While You Were Sleeping

Sunlight is the first thing to pierce Jack's consciousness, warming his face and turning his eyelids orange. For a single, discombobulating moment, he doesn't know where he is or why he can't feel his arm. The sunshine reveals everything -- it all comes rushing back as he stares at the stark white ceiling that isn't his, fingers someone else's cotton, enjoys the warmth of another person's breath on his neck.

A garbage truck rumbles past outside, echoing the cacophony of thoughts reverberating in Jack's brain, and leaving him a little calmer when it fades away.

The digital clock displays 12:03 pm. It's Sunday. If he was in his own apartment, Jack might be rolling out of bed to make coffee, scrub off the stamps from last night's bars, maybe to pour the remaining tequila down the drain. Coffee would be perfect right now, and Jack knows where it's kept here and how best to jiggle the ancient coffee maker when it stops halfway through the brew, but Sunday coffee is for friends and couples. They have left the realm of one and stalled along the path to the other.

Jack blinks at the ceiling, head still fuzzy from lack of sleep, barely daring himself to remember last night's transgressions.

It must have been a fever dream, a mirage, a trick of the heat. For Christ's sake, it was a hundred in the shade and the skies were dark and swollen with water, giving every surface in the city a thin, humid residue. It had been a clothes-optional summer, the thick-aired evenings somehow hotter than the bright, dry days. Everyone was trying to beat the heat, with popsicles and sprinklers and, in Jack's case, margaritas.

And when an old best friend calls on a Saturday night, promising a bucket of ice, it doesn't even take the promise of booze to get you there. It wasn't even the booze that kept him there, though there was something both appropriate and wildly taboo about watching his best friend lick salt off his glass, and then his hand, and then Jack's hand.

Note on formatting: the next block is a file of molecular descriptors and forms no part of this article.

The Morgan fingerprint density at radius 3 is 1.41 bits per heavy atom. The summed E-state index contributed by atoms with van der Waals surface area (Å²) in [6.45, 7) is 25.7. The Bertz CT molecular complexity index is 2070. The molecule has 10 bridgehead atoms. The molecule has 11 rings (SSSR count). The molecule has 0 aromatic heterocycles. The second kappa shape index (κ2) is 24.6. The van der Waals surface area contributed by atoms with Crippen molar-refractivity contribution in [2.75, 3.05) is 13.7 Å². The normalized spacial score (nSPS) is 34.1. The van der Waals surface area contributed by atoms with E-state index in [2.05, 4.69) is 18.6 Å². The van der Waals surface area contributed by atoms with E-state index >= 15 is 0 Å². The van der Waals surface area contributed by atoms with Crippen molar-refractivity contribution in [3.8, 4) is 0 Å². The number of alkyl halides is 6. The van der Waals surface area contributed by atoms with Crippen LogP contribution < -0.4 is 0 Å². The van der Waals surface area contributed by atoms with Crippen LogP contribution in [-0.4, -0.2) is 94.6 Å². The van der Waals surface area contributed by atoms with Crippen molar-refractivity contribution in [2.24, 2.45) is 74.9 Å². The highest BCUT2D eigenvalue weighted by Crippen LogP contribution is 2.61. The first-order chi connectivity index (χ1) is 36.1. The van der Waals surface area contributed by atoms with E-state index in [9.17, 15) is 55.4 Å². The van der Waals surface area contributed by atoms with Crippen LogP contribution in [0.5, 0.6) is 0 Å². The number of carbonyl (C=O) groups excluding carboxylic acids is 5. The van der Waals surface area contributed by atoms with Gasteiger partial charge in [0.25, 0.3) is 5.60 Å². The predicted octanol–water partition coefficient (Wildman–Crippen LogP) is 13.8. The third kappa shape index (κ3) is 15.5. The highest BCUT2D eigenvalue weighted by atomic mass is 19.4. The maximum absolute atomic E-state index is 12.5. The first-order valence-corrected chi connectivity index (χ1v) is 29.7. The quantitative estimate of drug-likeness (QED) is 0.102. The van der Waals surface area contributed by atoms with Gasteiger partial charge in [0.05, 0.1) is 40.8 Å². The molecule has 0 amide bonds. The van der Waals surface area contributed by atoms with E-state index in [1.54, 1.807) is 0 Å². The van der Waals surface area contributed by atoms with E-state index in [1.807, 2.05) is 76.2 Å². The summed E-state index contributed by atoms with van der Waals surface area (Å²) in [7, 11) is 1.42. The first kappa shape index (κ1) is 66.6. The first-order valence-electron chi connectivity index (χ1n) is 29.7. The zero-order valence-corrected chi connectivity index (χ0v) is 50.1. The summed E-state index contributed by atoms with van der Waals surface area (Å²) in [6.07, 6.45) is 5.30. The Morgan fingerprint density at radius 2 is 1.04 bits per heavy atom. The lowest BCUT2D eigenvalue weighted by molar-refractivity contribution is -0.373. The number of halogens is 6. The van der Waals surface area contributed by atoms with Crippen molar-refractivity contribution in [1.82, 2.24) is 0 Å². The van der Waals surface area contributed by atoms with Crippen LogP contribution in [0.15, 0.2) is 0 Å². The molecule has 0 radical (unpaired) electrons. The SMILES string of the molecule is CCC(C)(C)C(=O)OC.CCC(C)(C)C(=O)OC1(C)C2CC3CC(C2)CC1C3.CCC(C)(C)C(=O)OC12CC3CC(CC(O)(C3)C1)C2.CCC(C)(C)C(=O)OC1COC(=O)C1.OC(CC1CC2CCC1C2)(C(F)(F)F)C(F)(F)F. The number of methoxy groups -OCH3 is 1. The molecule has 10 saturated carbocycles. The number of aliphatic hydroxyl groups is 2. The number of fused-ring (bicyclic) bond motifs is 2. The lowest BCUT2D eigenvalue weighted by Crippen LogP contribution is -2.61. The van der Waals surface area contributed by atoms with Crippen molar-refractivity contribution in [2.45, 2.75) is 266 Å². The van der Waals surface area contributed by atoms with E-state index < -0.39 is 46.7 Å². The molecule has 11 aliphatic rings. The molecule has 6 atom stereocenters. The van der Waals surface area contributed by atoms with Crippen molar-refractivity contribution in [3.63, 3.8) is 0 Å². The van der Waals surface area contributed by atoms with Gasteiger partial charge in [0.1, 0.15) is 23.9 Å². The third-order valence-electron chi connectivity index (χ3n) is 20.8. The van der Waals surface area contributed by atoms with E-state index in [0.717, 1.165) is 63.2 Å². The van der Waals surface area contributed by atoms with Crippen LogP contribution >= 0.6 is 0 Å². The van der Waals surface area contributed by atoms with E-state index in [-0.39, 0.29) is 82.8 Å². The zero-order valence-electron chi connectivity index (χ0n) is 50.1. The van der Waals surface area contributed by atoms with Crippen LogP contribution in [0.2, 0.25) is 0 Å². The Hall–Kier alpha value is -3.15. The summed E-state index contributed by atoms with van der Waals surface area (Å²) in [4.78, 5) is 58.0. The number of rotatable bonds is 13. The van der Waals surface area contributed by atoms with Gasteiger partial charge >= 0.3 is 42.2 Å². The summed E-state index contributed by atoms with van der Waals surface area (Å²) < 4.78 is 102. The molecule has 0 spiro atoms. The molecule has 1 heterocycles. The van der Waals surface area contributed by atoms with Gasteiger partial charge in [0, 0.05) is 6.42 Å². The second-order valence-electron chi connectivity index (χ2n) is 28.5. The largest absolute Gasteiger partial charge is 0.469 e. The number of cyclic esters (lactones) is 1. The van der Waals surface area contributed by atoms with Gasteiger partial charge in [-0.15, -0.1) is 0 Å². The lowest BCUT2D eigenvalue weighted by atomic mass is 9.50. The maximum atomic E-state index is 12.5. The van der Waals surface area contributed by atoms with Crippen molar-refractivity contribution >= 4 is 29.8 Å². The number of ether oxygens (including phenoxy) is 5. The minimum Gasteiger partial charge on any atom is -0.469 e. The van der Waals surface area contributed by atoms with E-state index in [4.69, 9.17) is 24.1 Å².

It was that trickle of sweat, from neck to back, that suddenly streamed down his back not from the suffocating humidity, but when his best friend's knee knocked against his completely on purpose for the third time.

They'd had a rule in college, when they found themselves forced to share a bed on more than one occasion, that the first one awake had to be the first one to leave, preferably without waking the other. Often, the first one awake just stumbled into the bathroom to puke or ran across the street to pick up tacos or headed home to change their underpants.

It would be a breach of protocol to roll over and watch his best friend sleep. Lingering is strictly forbidden. But, all things and last night considered, they'll have to seriously review their standard procedures anyway.

David is a deep, but twitchy sleeper -- legs kicking, arms flailing, nostrils flaring -- and his loud, violent sleep patterns were notorious. It had never occurred to Jack to actually watch his best friend while he slept, to watch his eyelashes flutter and curls quiver like a cartoon cherub, mouth hanging open, slack-jawed and echoing with light, long snoring. Jack suddenly notices that David is completely uncovered by the sheets, letting Jack curl into them all, and doesn't know whether to feel touched or exasperated. There is a crusty drool stain forming on the pillow.

How has it never occurred to him to linger?

Gingerly removing David's dead-weight arm from its haphazard landing spot on across his chest, Jack carefully rolls out of bed, causing the bed springs to creak anyway. The snoring is cut short, replaced by sleepy grumbles and slow blinking. Jack watches as David looks at his bed, then squints up at Jack, smiling.

"You stayed," he croaks, grinning with half-open eyes. Jack smiles, thinking of the breach in protocol.

"I'm staying," he says, and sits back down on the bed to linger a little bit longer.

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